In an economy that is still driven 70% by consumer spending these policies are arrogant and stupid. The investors who were the real lenders should be paid. The balance on the books owed to those investors should be reduced. And the process of separating the false tier 2 premiums on proprietary trades and the REAL balance owed by borrowers should proceed. This can only happen, given current circumstances by denial of all elements of the cause of action for foreclosure, and pressing on through discovery against the Master Servicer, subservicer (who did they pay? how long did they day after the declaration of default?), the Trustee of the REMIC trust (where are the trust accounts?), the aggregators and other parties that were engaged in the PONZI scheme that was covered over by a false infrastructure of assignments and securitization which never took place.

Our economy is projected to grow at a mere 2% this year if we are lucky, because the banks are holding all the fuel for the engine. If we were to apply simple precepts of law on fraud and contracts, the amount clawed back to investors and homeowners would end the crisis for the economy and yes, possibly threaten the existence of the large banks, but greatly enhance the prospects for the 7,000 other banks in the U.S. alone. But that of course would only happen if we were doing things right.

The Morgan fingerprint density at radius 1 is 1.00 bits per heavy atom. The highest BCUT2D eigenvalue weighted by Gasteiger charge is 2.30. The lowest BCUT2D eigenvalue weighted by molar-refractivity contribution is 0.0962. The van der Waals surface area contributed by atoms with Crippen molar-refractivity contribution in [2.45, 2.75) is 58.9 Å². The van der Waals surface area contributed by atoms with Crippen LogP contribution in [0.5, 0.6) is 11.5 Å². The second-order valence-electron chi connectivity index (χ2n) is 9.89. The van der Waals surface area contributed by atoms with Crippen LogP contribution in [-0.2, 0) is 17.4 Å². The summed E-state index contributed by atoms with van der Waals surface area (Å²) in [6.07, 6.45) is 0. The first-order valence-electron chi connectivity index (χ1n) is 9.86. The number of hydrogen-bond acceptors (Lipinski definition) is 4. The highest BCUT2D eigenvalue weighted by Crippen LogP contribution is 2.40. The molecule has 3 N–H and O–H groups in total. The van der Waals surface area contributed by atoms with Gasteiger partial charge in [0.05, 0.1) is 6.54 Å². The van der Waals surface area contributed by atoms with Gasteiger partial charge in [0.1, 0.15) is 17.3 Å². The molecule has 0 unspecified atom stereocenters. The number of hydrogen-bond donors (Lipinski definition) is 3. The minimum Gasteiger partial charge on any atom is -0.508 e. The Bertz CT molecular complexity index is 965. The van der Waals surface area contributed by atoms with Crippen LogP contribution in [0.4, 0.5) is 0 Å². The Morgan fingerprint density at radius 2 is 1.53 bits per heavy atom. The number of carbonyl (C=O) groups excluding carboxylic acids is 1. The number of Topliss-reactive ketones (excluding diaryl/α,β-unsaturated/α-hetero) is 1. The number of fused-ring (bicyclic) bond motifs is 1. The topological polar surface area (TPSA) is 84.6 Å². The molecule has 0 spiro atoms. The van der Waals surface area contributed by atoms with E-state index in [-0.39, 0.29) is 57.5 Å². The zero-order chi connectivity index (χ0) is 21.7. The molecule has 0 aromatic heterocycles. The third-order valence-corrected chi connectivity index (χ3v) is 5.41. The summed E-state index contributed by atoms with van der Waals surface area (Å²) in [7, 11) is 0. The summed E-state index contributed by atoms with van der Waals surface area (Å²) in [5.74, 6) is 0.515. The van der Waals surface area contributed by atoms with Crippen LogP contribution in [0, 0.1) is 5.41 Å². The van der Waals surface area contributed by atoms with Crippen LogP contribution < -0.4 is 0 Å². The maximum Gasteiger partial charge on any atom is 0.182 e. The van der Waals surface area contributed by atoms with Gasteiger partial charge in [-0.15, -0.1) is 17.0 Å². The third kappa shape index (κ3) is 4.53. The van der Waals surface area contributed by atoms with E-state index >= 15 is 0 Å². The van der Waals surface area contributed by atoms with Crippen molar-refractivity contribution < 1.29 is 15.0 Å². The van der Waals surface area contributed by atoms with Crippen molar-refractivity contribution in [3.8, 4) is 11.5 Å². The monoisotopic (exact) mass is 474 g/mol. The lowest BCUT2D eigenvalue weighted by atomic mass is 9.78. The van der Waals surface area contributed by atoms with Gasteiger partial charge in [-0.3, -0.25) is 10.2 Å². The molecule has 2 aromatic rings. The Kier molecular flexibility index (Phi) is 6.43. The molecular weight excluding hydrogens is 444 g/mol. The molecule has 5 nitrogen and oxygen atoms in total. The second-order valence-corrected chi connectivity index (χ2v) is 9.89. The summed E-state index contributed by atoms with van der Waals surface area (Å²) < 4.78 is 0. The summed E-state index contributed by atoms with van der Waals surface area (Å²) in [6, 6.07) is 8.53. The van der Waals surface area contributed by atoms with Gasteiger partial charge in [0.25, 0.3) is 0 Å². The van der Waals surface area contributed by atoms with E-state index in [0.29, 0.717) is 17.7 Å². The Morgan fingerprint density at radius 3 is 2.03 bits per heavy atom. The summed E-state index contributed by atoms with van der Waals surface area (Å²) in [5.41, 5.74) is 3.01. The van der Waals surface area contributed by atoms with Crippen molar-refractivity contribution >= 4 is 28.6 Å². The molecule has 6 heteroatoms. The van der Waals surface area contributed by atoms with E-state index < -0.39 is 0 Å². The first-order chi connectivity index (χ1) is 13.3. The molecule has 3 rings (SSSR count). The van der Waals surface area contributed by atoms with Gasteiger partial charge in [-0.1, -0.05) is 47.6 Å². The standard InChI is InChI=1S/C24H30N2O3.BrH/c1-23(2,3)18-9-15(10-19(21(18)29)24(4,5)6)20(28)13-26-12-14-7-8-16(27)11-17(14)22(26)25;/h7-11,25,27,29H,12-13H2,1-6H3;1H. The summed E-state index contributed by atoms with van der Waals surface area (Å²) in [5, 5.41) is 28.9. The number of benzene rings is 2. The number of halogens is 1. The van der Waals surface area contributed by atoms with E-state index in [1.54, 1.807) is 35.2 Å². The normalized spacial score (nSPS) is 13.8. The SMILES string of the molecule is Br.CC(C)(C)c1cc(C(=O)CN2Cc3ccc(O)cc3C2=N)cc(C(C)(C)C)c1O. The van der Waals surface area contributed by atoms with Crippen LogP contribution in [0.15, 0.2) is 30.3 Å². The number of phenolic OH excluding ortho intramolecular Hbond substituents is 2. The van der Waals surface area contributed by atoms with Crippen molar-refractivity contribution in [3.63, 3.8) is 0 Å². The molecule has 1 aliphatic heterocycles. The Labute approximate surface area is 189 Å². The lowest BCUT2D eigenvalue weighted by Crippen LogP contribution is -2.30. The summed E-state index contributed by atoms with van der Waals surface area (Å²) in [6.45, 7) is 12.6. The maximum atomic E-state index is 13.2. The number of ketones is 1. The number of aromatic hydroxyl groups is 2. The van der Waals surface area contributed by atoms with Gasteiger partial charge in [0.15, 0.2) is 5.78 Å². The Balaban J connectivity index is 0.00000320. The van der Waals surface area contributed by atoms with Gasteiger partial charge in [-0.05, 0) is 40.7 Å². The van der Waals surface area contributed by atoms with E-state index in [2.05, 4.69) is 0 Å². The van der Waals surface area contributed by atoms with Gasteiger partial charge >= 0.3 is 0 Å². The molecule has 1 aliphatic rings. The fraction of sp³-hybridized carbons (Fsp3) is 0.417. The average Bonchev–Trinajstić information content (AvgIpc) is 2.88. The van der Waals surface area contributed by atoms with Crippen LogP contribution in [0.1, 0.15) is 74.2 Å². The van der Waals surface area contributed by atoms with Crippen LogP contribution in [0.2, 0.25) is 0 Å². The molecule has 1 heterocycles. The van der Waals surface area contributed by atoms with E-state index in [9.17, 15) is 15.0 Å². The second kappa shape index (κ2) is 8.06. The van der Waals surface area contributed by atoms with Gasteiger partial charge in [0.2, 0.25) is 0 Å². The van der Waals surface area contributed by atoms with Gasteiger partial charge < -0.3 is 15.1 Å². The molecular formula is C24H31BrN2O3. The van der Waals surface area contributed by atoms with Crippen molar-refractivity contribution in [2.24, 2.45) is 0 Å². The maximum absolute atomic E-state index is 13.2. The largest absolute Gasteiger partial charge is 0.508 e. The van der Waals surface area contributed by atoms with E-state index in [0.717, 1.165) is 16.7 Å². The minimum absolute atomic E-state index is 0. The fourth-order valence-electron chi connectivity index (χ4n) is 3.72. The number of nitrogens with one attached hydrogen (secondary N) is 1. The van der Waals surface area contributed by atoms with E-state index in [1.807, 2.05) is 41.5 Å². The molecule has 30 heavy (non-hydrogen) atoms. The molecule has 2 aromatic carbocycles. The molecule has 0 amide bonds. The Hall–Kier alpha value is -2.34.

OCC Foreclosure Reviewer: “Independent” Reviews Were Controlled by Banks, Which Suppressed Any Findings of Harm to Foreclosed Homeowners

Securitization and the Future of Finance

The Future of Securitization
July 10, 2008; Page A15

The deconstruction of the financial services industry this past year has been something to behold. Unfortunately, the responses have been shortsighted, the equivalent of putting a band-aid on a gunshot wound. The blunt fact is that we’re in the midst of a major structural shift in the financial world: Yesterday’s business model has been invalidated.